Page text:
How to Wear a Hardhat
Posted on Jul 28, 2017 by Kathy DeGlandon
Are You Wearing Your Hard Hat the Right Way? A hard hat may be a pain to wear for many of you, but we have to wear them in hazardous workplace environments. Yes, you may think it’s too hot to wear or that it’s a nuisance because it feels like it’s about to fall off, but it’s a very necessary part of your protective equipment. After all, righands wear them, toolpushers wear them, technicians wear ...
ARE YOU WEARING YOUR HARD HAT THE RIGHT WAY?
A hard hat may be a pain to wear for many of you, but we have to wear them in hazardous workplace environments. Yes, you may think it’s too hot to wear or that it’s a nuisance because it feels like it’s about to fall off, but it’s a very necessary part of your protective equipment. After all, righands wear them, toolpushers wear them, technicians wear them, and if you’re anywhere that you can receive a workplace head injury, you have to wear one. But are you taking care of vital piece of equipment, and do you wear yours correctly? Read on to find out.
WHAT IS A HARD HAT AND HOW IS IT CONSTRUCTED?
A hard hat is a helmet like hat that protects the worker’s head from any falling object or an impact from workplace hazards. It is a piece of personal protective equipment and, on average, weight 14 ounces. A hard hat consists of two parts; the outer shell and the harness. The outer shell can be made of a variety of materials, usually some form of non-conductive thermoplastic, like polyethylene or polycarbonate. The second part, the harness, is made of strips of nylon webbing that are woven and molded bands of HDPE, vinyl, or nylon. This material with a strap suspension/harness is adjustable for a custom fit.
Hard hats are categorized in two types: I and II. Type I are made to protect the top of the head from any falling objects. Type II protect the wearer from any blows and objects, the back of the head as well as side and top. Hard hats are then further divided into classes, E, G, and C, with these classifications defining how well the hat will resist electrical shock.
HOW TO TAKE CARE OF YOUR HARD HAT.
Regular inspection is vital to keeping your hard hat working for you to keep you safe.
First Time Inspection Before you use your hard hat for the first time, make sure that you have the proper type and class for your job. Be sure to assemble your hard hat as per the manufacturer’s specifications. Once you have your hat assembled, adjust the harness for a proper fit, ensuring that it is snug but not too tight. Your hat should be tight enough to stay on your head without slipping, binding or irritating your skin.
Regular Inspection Each time you use your hard hat, you will need to inspect it. Look for any cracks in the outer covering. Any cracks, gouges or flaking can be problematic if you get bumped on the hat. Any deterioration, such as cracks or chalking, can cause the hat to break when hit, banged, or knocked. Look at the harness straps to ensure that they are not frayed and that the hat fits snugly but not too tightly on the head. All points of the suspension should be properly fitted into the slots that suspend it from the outer covering.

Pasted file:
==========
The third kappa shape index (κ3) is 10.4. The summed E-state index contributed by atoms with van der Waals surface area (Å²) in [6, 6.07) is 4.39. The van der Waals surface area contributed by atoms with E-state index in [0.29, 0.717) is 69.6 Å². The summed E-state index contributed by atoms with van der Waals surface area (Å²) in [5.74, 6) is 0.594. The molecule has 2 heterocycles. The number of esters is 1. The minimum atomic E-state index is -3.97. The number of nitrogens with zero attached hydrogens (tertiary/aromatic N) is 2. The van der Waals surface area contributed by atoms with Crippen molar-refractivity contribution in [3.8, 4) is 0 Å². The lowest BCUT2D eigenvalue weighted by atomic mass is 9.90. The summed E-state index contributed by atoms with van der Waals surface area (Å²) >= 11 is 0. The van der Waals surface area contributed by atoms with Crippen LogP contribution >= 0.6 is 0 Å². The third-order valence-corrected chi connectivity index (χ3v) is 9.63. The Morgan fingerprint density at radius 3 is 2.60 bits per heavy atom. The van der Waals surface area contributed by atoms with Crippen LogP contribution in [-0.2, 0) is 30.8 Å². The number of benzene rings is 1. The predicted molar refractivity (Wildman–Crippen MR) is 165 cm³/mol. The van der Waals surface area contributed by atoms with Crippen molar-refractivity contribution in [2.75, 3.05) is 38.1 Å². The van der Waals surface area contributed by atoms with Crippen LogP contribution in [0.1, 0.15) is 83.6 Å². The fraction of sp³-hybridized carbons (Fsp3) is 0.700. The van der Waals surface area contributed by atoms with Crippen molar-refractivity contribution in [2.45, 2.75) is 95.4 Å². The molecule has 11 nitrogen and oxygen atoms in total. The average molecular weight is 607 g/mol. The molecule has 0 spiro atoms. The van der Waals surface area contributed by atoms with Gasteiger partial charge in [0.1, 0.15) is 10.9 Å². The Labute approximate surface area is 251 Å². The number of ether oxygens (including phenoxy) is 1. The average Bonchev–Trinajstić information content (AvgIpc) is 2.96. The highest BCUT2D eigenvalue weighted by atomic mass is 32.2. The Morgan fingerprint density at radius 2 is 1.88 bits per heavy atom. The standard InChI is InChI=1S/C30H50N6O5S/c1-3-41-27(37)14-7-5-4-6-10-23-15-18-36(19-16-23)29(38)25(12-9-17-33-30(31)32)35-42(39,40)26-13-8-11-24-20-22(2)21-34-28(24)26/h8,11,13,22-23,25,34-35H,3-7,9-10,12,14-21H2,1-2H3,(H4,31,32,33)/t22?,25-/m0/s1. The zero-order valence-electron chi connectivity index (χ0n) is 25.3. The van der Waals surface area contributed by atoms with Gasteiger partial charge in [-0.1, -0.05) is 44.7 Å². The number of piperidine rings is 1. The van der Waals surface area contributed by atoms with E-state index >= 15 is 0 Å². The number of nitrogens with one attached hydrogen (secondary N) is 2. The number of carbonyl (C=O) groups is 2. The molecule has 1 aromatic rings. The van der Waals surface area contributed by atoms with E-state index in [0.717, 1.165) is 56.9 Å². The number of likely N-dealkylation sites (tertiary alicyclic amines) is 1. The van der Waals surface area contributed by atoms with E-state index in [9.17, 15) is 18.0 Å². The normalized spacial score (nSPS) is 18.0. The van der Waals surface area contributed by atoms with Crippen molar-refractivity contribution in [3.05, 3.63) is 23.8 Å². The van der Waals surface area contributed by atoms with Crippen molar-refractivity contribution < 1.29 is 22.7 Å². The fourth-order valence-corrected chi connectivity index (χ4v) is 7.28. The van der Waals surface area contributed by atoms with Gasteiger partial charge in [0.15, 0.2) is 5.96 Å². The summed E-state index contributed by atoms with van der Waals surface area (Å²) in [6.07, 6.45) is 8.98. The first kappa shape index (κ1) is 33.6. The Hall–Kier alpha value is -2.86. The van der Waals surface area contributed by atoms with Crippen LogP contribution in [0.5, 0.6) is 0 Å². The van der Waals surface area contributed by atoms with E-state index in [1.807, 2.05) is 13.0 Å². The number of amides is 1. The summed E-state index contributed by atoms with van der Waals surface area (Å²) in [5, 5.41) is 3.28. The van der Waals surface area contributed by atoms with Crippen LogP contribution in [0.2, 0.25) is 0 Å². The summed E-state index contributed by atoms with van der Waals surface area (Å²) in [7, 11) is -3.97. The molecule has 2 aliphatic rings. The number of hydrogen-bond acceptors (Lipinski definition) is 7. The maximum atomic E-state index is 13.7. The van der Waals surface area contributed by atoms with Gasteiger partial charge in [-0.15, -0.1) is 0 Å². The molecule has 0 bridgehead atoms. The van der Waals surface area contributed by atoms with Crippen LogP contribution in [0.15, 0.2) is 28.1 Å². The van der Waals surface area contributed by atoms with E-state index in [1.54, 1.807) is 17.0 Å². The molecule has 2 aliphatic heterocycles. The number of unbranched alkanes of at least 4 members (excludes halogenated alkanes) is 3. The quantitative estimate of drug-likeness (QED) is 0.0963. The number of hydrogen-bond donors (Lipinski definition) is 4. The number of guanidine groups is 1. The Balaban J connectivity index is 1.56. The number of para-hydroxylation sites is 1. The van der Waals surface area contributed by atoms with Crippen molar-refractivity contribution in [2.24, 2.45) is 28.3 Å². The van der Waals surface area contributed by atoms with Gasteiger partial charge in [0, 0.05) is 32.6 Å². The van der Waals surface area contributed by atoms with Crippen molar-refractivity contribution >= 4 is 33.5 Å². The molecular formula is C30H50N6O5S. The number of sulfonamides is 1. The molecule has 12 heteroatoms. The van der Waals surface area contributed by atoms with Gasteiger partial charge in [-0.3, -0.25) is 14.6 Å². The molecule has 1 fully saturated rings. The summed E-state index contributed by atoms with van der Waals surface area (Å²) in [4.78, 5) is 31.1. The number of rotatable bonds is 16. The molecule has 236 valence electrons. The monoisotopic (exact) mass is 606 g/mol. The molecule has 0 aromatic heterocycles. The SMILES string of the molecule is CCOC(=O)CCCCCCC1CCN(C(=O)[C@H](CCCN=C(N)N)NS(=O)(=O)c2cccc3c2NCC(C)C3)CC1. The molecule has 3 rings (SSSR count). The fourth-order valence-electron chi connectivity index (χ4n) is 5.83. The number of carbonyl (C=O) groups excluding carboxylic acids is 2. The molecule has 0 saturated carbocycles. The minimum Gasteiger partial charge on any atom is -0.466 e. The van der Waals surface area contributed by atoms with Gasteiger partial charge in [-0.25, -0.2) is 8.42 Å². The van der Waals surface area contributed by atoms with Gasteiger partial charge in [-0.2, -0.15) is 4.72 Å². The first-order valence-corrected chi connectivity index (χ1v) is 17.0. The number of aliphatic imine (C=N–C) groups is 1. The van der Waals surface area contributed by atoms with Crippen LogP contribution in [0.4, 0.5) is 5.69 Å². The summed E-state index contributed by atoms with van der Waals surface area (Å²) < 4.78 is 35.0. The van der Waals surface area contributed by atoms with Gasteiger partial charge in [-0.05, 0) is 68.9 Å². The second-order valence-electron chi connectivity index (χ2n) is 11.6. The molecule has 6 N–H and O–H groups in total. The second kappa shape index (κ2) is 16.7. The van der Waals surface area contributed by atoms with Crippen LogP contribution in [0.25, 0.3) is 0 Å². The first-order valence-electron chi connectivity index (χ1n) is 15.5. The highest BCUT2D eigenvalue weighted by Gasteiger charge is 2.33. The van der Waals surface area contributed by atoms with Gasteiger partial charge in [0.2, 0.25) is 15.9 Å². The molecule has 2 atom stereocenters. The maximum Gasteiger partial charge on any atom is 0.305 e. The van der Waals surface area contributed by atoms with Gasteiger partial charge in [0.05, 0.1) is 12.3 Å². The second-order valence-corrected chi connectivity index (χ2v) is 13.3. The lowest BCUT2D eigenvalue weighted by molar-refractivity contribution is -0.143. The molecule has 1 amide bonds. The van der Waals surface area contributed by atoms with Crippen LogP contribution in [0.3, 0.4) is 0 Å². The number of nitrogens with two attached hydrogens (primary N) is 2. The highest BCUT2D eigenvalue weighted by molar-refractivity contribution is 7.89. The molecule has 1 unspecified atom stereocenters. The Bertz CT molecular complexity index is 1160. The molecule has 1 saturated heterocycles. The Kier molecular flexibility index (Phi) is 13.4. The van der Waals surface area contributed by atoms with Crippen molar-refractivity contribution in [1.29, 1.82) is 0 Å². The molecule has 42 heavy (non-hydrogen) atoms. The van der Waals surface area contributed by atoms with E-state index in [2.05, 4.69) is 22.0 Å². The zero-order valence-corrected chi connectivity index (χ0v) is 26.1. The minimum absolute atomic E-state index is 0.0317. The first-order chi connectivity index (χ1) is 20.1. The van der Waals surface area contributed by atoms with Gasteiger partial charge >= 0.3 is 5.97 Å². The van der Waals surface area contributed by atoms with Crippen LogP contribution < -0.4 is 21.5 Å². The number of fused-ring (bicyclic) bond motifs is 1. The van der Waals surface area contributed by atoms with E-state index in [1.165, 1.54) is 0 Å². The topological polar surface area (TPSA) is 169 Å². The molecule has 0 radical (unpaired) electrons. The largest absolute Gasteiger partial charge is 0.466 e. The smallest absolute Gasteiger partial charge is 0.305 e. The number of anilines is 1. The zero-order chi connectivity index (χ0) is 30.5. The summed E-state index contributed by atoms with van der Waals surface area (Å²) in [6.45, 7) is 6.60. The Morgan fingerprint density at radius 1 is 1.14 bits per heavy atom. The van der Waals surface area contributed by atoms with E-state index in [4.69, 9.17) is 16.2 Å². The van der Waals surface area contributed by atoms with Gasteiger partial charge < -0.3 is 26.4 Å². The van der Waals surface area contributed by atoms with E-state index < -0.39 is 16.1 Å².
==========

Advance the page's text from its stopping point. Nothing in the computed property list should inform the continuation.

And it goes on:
Cleaning and Maintenance Using a mild soap and some warm water is the best way to keep your hard hat clean. Using harsher or more abrasive cleaners could mar the surface, which can weaken the shell or harness. Always store your hard hat away from contaminates that can damage it and protect it from dirt and debris. Direct sunlight and excessive heat can harm the outer shell and cause the harness to deteriorate over time.
When Is It Time to Replace My Hard Hat?
Depending on how and when you use it will determine when to replace your hat. Most manufacturers have specific recommendations detailing when you will need to replace your hard hat, and often the manufacture date is molded into the outer shell. The average lifetime for a hard hat is 2 to 5 years, depending on use and manufacturer’s recommended guidelines. Ultimately, if your hat shows wear or if it’s taken a blow, then it is best to replace it.
HOW TO WEAR (AND NOT TO WEAR) A HARD HAT
Wearing a hard had can save your life, but if you wear it improperly, you could be doing more harm than good. Below is a list of dos and don’ts to follow to properly wear your hard hat.
- Always adjust the harness suspension to maintain the proper clearance between your head and hat. There should be approximately 1 to 1 1/4 inches clearance from your head.
- Do not alter the shell or suspension, specifically do not drill holes in outer shell.
- Don’t wear your hard hat backwards unless the manufacturer states that you can.
- Only use the manufacturer’s recommended harness made specifically for a given shell.
- Do not wear anything, such as a sock cap or ball cap, under your hard hat.
- Avoid putting anything under your hard hat, except your head. Using it as an extra pocket, will only result in injury.
- Putting stickers on your hat is fine, but keep stickers to a minimum. Hats are often reflective, and stickers can reduce this necessary safety feature.
- Always remember to replace your hard hat if it has been dropped or forcibly struck.
- If a hard hat has been dropped more than 8 to10 feet or has been struck forcibly, it should be replaced immediately.
- Do not wear or carry anything in between the shell and the suspension of your hard hat.
A hard hat is a necessary part of your personal protection equipment. It helps to protect your head from bumps and knocks. Additionally, it will keep you safe around low-hanging equipment and from falling objects. Wearing your hat may be a pain to many of you, but it will keep your most important asset, your brain safe. So the next time you’re gearing up for work, don’t forget to inspect you hat and then protect your head.
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